Nevertheless, it did not take long for criticisms on both sides of the border. Security and immigration, crucial issues for the bilateral agenda, had not been sufficiently discussed and were barely mentioned in official communiques. On the Mexican side, despite general agreement that these two topics should not overrun the bilateral relation, Mexico would like to see further US engagement in this regard (for instance, the immigration reform and larger arms control). While on the American side, criticism has focused on the importance of deepening cooperation to fight organised crime and see Peña Nieto’s measures to scale down US intelligence and security agents involvement in Mexico, as a sign of mistrust.

Critique became particularly sharp when Mexico’s new administration policies were compared to the wider cooperation and greater access that existed with the previous PAN government. Regular surveyance flights over Mexican territory, the establishment of ‘coordinating’ offices in Mexico City and Nuevo León and the free circulation of armed agents of FBI (Federal Bureau of Investigation), DEA (Drug Enforcement Administration), CIA (Central Intelligence Agency), ICS (Immigration and Citizenship Services), ATF (Bureau of Alcohol, Tobacco, Firearms and Explosives) and NSA (National Security Agency) does not appear to be the kind of close bilateral cooperation that PRI would prefer.

Despite restrictions on US involvement in the fight against organised crime and other domestic issues, it appears that we are far away from a definite adiós to the Monroe Doctrine in the hemisphere. Certainly, old style military interventions seem unlikely, but new IT resources, the interdependence of global markets and transnational societies have provided a new arsenal of interference tools that perhaps can prove to be ever more effective than traditional ones.….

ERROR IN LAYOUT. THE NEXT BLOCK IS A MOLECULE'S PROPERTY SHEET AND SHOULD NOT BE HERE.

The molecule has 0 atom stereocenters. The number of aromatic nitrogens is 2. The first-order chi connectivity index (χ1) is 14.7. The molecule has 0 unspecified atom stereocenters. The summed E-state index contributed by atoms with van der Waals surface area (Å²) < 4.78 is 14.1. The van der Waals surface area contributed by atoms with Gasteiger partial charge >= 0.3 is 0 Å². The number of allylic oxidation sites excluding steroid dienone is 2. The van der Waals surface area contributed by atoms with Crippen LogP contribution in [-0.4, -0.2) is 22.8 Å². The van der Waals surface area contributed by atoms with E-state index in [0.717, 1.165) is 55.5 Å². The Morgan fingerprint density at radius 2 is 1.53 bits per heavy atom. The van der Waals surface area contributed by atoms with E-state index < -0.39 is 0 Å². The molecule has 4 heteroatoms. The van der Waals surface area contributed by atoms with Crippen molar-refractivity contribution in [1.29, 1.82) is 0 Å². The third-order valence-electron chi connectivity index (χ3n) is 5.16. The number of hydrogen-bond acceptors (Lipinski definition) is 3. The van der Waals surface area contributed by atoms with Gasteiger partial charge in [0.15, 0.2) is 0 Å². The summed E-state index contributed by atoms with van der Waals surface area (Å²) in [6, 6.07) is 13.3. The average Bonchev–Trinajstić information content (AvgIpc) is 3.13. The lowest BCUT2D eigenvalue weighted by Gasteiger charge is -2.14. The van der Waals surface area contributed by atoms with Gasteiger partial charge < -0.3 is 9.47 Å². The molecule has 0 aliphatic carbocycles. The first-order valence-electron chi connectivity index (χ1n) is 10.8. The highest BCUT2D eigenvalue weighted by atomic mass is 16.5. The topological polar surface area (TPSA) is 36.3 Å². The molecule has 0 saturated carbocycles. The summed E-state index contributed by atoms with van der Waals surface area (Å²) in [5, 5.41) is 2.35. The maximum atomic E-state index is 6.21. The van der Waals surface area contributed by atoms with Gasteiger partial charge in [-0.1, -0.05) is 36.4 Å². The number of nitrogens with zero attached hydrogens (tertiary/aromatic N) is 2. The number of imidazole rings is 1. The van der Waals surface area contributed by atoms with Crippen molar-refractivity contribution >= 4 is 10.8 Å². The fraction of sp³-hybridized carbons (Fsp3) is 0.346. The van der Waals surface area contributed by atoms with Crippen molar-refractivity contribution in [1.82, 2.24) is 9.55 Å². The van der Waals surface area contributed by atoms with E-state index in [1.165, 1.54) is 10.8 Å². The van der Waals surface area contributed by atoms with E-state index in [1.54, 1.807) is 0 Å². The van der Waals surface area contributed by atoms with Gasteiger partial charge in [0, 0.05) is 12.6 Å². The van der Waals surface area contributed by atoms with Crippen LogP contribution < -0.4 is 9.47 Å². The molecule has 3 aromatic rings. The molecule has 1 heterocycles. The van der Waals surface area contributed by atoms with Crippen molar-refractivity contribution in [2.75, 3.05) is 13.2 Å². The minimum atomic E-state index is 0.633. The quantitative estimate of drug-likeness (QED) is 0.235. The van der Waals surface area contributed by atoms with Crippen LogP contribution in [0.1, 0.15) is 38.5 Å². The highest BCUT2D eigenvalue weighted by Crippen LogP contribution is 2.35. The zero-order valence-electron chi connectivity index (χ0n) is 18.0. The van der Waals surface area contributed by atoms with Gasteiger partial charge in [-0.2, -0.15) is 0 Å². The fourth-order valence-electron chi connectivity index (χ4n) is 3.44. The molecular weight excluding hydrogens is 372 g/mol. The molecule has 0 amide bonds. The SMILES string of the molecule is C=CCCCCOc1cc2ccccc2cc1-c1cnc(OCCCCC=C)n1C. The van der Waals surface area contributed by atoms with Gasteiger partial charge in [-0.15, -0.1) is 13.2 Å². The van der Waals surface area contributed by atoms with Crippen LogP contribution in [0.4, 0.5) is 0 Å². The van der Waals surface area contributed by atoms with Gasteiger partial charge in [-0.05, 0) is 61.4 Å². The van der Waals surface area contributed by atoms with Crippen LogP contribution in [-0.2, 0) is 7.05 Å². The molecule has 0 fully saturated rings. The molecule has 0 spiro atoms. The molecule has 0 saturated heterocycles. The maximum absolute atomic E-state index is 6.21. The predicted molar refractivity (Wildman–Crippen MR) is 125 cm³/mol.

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New International Relations journal started in Brazil by PUC Minas

The Catholic University of Minas Gerais — PUC Minas — has just released the first issue of their new double-blind peer reviewed academic journal Estudos Internacionais – Revista do Departamento de Relações Interncionais da PUC Minas. Published in Portuguese, this lead-off edition features five articles that cover the gamut from South-South cooperation through to the post-9/11 Middle East security context.

International Relations has taken off as an academic discipline in Brazil over the last ten years. The international relations program at PUC-Minas has emerged as a hotbed of serious scholarship on a par with those found in other major research centres in Brazil and beyond. Estudos Internacionais joins other new and relaunched journals such as Austral and Carta Internacional as well long-standing publications such as Revista Brasileira de Política Internacional, Contexto Internacional, and Política Externa as important venues for the publication of academic research into international affairs.

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Good overview of the Venezuelan recount

Long-time Latin American electoral observer and expert Jennifer McCoy has a useful piece out in the latest issue of the The National Interest setting out why the Capriles camp wants a recount after Venezuela’s latest electoral vote and how it takes place. Good background for those looking to catch up on the issue.